When thinking about Chinese medicine, most people are familiar with acupuncture but don't realize that acupuncture is just one part of a unified, holistic system of medicine, developed in China five to seven thousand years ago.
Traditional Chinese Medicine (TCM) is the oldest continuously practiced medical system in the world and is used by one third of the world's population as a primary health care system. It is likely that more people have been treated by Chinese medicine throughout history than by any other formalized system of medicine. Because of its relatively low cost and minimal side effects, acupuncture has become a highly popular method of health care in the United States.

Traditional Chinese Medicine's origins are found in the shamanic, folk medicine of Bronze Age China. Over many millennia, this remarkable medical system gradually developed and grew more sophisticated. Today, TCM is practiced in hospitals throughout China and is used by billions of Asians [History of Chinese Medicine]. Since its introduction in 1970, Chinese medicine has quickly become popular in western, industrialized nations such as France, Germany, England and the United States. The NIH (National Institutes of Health) reports, "Acupuncture has been used by millions of American patients . . . for relief or prevention of pain and for a variety of health conditions." [1]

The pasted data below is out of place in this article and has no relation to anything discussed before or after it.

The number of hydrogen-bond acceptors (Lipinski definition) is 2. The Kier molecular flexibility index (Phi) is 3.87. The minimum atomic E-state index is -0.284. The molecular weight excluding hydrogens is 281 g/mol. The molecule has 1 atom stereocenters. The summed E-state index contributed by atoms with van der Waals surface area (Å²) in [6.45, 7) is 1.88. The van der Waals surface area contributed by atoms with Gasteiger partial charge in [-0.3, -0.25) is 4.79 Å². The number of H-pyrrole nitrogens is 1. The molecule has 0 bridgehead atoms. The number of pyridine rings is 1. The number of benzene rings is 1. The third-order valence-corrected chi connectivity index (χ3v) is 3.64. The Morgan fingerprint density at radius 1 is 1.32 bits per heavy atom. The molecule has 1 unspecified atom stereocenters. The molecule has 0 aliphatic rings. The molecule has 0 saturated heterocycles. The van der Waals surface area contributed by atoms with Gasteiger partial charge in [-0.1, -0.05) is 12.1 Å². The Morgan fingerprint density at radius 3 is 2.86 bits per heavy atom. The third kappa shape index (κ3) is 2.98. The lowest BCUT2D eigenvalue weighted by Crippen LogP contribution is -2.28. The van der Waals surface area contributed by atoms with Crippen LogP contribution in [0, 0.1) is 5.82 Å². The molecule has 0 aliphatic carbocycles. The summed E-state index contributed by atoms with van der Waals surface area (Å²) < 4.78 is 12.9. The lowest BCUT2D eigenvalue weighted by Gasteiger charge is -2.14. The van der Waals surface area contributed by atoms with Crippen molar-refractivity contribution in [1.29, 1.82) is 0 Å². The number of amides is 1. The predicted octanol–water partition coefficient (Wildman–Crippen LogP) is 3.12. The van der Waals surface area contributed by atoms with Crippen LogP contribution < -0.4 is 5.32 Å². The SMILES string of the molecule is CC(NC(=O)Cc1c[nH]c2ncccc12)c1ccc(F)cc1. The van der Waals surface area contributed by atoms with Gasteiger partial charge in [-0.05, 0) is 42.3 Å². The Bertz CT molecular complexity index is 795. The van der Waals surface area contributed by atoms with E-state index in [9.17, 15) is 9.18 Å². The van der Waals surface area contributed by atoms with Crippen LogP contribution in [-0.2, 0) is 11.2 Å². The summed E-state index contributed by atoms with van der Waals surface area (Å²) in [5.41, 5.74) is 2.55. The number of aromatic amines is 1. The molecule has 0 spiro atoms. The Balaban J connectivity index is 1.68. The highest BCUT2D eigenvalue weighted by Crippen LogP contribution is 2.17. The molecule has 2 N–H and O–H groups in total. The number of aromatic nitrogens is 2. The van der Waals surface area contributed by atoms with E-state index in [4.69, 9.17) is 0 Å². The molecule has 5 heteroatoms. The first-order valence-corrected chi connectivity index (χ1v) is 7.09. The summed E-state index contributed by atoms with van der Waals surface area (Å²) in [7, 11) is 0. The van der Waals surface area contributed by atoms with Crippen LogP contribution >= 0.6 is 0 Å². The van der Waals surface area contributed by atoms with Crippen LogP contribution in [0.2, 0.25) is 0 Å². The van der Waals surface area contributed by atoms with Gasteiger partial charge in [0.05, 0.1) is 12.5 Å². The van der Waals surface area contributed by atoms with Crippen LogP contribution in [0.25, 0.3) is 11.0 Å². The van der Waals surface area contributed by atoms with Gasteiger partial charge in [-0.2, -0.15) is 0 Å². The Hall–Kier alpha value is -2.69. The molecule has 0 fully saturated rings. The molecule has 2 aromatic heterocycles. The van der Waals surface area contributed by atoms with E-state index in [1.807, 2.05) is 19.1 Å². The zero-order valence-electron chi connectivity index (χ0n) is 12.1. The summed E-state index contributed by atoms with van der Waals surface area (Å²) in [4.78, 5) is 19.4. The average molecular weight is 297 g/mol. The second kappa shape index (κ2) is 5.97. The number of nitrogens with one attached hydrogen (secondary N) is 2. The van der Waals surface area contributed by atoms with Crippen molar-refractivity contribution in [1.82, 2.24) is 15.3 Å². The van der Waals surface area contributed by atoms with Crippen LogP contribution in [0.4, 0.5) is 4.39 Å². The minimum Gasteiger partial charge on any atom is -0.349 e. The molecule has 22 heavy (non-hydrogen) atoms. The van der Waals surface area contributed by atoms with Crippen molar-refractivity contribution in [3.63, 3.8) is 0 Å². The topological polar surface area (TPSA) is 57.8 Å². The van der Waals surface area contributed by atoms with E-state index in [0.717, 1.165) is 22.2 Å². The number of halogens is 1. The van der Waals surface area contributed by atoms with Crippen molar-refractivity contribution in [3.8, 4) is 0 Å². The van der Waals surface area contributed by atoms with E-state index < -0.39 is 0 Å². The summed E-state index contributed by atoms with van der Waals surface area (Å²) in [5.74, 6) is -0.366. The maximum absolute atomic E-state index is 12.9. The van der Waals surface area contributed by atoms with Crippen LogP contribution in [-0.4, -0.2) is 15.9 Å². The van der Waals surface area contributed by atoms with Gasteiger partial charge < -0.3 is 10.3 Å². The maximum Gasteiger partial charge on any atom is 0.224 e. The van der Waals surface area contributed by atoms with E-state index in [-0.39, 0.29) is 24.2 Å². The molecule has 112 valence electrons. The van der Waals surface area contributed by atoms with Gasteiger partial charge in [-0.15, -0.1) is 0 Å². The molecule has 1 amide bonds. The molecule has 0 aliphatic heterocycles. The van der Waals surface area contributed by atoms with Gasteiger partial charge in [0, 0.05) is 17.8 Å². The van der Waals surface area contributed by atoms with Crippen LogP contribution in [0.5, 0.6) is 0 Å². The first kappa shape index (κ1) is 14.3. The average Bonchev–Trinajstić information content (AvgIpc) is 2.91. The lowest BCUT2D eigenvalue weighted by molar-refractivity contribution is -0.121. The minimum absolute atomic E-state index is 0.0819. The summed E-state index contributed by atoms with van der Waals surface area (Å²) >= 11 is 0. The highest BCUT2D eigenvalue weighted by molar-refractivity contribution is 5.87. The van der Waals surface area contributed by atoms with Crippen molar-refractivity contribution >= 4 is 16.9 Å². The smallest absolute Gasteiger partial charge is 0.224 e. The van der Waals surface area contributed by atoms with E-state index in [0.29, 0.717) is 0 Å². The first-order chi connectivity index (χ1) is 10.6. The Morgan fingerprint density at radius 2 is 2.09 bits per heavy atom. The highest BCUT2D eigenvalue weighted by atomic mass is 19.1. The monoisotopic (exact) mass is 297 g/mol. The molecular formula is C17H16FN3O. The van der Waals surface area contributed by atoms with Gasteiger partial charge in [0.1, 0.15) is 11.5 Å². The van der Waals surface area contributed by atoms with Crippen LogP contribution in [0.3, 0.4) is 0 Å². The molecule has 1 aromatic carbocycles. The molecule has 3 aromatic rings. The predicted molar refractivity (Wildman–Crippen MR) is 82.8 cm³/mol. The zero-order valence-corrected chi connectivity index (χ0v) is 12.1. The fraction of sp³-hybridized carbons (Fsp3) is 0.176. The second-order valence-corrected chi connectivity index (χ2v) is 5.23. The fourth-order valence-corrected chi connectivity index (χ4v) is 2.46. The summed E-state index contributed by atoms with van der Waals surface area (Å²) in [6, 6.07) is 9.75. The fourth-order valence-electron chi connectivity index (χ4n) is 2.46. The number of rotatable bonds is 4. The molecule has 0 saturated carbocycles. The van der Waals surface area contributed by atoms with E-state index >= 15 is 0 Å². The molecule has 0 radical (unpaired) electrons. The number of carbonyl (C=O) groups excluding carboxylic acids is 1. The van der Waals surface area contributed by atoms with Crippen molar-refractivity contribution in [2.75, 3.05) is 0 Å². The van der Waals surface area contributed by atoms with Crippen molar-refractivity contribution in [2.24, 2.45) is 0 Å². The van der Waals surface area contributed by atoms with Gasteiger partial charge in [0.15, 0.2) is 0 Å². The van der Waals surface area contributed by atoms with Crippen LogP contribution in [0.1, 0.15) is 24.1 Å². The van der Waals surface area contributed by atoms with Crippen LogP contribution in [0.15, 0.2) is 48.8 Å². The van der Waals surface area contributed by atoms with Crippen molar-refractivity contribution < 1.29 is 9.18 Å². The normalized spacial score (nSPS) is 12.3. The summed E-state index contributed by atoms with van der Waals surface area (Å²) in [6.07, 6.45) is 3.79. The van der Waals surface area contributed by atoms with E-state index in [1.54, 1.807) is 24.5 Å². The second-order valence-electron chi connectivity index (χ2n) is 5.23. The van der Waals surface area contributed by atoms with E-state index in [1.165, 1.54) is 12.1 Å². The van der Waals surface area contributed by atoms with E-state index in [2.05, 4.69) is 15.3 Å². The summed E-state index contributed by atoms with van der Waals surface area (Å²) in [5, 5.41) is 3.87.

What is Acupuncture and TCM?

Acupuncture refers to the use of hair-thin needles inserted in specific places throughout the body, called acupuncture points. The needles stimulate your body's Qi (a Chinese word, pronounced 'chee') or energy. Though its mechanism is not well understood in western, scientific terms, we know that acupuncture stimulates the body's immune system and releases neurotransmitters (endorphins) to resolve pain and disease.

Acupuncture is only one part of the much larger TCM system of healthcare. Traditional Chinese Medicine is an umbrella term describing a comprehensive medical system that includes a number of different modalities such as acupuncture, Chinese herbal medicine, Tui Na massage, Chinese dietary therapy and meditative exercises called Qi Gong and Tai Qi. Depending upon the presenting symptoms, the TCM physician (acupuncturist) will develop a treatment plan by combining several of these modalities to work together synergistically to treat the patient's condition.

TCM's Unique Method: Pattern Diagnosis

One of the distinguishing characteristics of Chinese medicine that accounts for its remarkable clinical effectiveness is TCM's diagnostic method called 'pattern diagnosis'. Chinese medicine sees that every patient presents with a unique constitutional landscape, or pattern. Disease processes vary from person to person, depending on their particular constitutional pattern of disharmony. Even though ten patients may present with the same disease, say a headache, the symptomatology will vary from person to person depending on their individual, constitutional pattern. Therefore each patient will get a vastly different TCM treatment that addresses his/her particular pattern or constellation of symptoms.[2]